In order to maintain the flavor of their fat-free goods, manufacturers began adding a lot of salt, sugar, and artificial flavoring to maintain their customers. Interestingly enough, calorie counts in low-fat foods remained largely the same, and sometimes even increased. Ironically, many people that were consuming these “fat-free” foods were doing it with the intention of losing weight, but many have ended up putting some on instead.
#23 – Diet Soda
At this point everybody knows that soda is virtually sugar water, so when diet pop became a thing everyone lost their mind. Clever marketing behind these zero calorie beverages has fooled a large part of the population into thinking that it’s a healthy alternative. Sure, diet soda might be slightly better for your overall health than the regular, full-calorie drink, but by no definition of the word is it “healthy.”
#22 – Kids Cereal
It’s no secret that kids adore sugar, and by now companies have figured out how to easily market it to them (well, to their parents). When your kids fill their bowl with any of the popular cereals they might as well drink a can of soda every morning instead. While Cap’n Crunch and Froot Loops might sound cute, their nutritional content certainly isn’t. Although you can find all of the nutritional information on the box, these brands try very hard to focus your attention on something else instead.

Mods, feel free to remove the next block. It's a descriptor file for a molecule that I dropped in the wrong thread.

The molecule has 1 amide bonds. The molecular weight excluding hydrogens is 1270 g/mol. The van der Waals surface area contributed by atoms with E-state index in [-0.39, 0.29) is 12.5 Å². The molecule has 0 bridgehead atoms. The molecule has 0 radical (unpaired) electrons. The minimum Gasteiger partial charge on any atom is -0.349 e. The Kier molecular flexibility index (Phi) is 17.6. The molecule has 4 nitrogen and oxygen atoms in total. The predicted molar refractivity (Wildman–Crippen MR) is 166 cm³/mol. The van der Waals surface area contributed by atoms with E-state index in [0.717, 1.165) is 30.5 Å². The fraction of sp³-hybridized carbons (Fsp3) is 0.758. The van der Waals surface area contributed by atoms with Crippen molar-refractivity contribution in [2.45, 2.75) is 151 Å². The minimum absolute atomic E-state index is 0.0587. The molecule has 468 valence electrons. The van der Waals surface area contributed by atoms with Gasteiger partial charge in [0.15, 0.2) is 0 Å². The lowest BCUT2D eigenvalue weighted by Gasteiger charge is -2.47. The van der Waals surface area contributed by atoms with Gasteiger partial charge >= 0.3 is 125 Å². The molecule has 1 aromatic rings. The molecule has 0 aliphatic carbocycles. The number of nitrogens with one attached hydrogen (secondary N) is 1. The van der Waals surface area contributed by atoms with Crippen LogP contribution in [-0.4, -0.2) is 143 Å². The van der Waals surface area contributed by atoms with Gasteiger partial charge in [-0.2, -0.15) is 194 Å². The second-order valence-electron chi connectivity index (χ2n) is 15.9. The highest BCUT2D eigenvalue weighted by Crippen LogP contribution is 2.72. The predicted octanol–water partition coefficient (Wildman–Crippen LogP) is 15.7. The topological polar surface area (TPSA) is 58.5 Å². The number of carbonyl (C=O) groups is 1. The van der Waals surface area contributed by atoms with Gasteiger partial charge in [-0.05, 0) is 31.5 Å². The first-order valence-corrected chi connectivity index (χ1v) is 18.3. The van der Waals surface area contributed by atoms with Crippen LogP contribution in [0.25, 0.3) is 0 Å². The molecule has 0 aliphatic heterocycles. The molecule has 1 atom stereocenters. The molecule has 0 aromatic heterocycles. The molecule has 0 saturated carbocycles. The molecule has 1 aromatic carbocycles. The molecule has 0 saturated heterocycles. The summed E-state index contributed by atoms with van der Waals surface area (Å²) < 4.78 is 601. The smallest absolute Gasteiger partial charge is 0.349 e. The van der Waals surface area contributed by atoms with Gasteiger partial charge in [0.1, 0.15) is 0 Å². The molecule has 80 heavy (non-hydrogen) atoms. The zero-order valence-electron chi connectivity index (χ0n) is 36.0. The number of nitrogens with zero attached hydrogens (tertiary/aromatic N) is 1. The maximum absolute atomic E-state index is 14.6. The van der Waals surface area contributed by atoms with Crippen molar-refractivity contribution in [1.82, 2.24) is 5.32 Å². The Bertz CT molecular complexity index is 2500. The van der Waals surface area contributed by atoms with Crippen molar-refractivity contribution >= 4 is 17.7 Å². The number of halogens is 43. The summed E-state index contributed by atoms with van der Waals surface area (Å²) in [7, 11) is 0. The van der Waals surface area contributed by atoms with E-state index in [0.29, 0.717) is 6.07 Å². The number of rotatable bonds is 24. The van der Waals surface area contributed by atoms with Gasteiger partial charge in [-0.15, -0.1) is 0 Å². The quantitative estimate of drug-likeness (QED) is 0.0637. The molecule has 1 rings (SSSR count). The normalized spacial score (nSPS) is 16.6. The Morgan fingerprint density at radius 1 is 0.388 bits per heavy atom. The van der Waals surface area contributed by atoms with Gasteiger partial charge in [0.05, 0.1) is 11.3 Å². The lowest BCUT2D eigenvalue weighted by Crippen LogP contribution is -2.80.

#21 – Non-Dairy Coffee Creamer
There’s nothing wrong with starting your day with a hot cup of coffee, just make sure to do it right. In this fast-paced world of ours, many people like to speed things along by adding a couple of those tiny creamers into their coffee and be on their way. Ironically enough, those people usually believe that their non-dairy creamer is healthier than real cream – think again. In fact, calling non-dairy creamer a “cream” is a stretch.
#20 – Processed Meats
A good rule of thumb is to avoid eating anything processed, this is especially true when it comes to meat. First, let’s make sure we’re on the same page about what meat is classified as “processed” in the first place. Generally, anything that has been preserved by curing, salting, smoking, drying, or canning would be classified as processed. This includes bacon, sausages, lunch meats, beef jerky, and a slew of others.